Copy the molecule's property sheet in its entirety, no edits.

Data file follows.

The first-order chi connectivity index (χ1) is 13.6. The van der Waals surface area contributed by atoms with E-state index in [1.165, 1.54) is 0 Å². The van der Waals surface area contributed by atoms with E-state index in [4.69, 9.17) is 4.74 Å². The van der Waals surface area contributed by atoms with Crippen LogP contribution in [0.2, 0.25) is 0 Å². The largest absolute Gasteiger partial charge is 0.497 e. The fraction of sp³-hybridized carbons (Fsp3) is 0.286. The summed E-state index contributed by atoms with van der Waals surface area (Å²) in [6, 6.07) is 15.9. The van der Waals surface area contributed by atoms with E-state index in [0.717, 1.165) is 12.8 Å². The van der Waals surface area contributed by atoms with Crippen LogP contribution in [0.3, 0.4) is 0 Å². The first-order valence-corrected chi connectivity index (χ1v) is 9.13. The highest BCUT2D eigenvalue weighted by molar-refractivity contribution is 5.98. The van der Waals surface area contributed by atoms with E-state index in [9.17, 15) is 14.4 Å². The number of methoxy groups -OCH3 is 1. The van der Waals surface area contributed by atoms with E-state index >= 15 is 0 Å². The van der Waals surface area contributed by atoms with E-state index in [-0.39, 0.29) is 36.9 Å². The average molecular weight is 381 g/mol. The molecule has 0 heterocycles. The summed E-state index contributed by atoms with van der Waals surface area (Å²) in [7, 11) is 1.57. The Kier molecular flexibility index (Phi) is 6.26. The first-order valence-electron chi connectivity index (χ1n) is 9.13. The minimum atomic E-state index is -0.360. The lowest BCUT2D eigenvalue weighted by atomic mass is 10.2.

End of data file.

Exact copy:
The first-order chi connectivity index (χ1) is 13.6. The van der Waals surface area contributed by atoms with E-state index in [1.165, 1.54) is 0 Å². The van der Waals surface area contributed by atoms with E-state index in [4.69, 9.17) is 4.74 Å². The van der Waals surface area contributed by atoms with Crippen LogP contribution in [0.2, 0.25) is 0 Å². The largest absolute Gasteiger partial charge is 0.497 e. The fraction of sp³-hybridized carbons (Fsp3) is 0.286. The summed E-state index contributed by atoms with van der Waals surface area (Å²) in [6, 6.07) is 15.9. The van der Waals surface area contributed by atoms with E-state index in [0.717, 1.165) is 12.8 Å². The van der Waals surface area contributed by atoms with Crippen LogP contribution in [0.3, 0.4) is 0 Å². The first-order valence-corrected chi connectivity index (χ1v) is 9.13. The highest BCUT2D eigenvalue weighted by molar-refractivity contribution is 5.98. The van der Waals surface area contributed by atoms with E-state index in [9.17, 15) is 14.4 Å². The number of methoxy groups -OCH3 is 1. The van der Waals surface area contributed by atoms with E-state index >= 15 is 0 Å². The van der Waals surface area contributed by atoms with E-state index in [-0.39, 0.29) is 36.9 Å². The average molecular weight is 381 g/mol. The molecule has 0 heterocycles. The summed E-state index contributed by atoms with van der Waals surface area (Å²) in [7, 11) is 1.57. The Kier molecular flexibility index (Phi) is 6.26. The first-order valence-electron chi connectivity index (χ1n) is 9.13. The minimum atomic E-state index is -0.360. The lowest BCUT2D eigenvalue weighted by atomic mass is 10.2.